Faculty Publications and Other Works -- Ecology and Evolutionary Biology

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Phylogenetic hypotheses are increasingly being used to elucidate historical patterns of diversification rate-variation. Hypothesis testing is often conducted by comparing the observed vector of branching times to a null, pure-birth expectation. A popular method for inferring a decrease in speciation rate, which might suggest an early burst of diversification followed by a decrease in diversification rate is the γ statistic.


Using simulations under varying conditions, I examine the sensitivity of γ to the distribution of the most recent branching times. Using an exploratory data analysis tool for lineages through time plots, tree deviation, I identified trees with a significant γ statistic that do not appear to have the characteristic early accumulation of lineages consistent with an early, rapid rate of cladogenesis. I further investigated the sensitivity of the γ statistic to recent diversification by examining the consequences of failing to simulate the full time interval following the most recent cladogenic event. The power of γ to detect rate decrease at varying times was assessed for simulated trees with an initial high rate of diversification followed by a relatively low rate.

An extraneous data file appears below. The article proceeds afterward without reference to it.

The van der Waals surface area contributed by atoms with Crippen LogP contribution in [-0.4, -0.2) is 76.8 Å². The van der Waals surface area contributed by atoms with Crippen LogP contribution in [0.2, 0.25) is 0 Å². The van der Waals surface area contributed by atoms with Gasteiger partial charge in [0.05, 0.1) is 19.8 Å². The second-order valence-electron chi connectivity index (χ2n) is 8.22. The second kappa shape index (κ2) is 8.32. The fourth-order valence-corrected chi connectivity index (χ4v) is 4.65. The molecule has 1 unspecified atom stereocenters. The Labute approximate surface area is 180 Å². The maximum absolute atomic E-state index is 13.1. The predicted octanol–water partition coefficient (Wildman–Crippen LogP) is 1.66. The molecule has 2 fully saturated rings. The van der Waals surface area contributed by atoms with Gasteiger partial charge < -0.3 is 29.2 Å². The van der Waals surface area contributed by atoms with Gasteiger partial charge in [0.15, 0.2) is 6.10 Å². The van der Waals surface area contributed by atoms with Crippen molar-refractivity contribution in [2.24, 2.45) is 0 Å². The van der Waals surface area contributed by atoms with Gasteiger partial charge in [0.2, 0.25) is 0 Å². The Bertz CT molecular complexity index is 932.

The γ statistic is extraordinarily sensitive to recent diversification rates, and does not necessarily detect early bursts of diversification. This was true for trees of various sizes and completeness of taxon sampling. The γ statistic had greater power to detect recent diversification rate decreases compared to early bursts of diversification. Caution should be exercised when interpreting the γ statistic as an indication of early, rapid diversification.


This article has been funded by the University of Tennessee's Open Publishing Support Fund.

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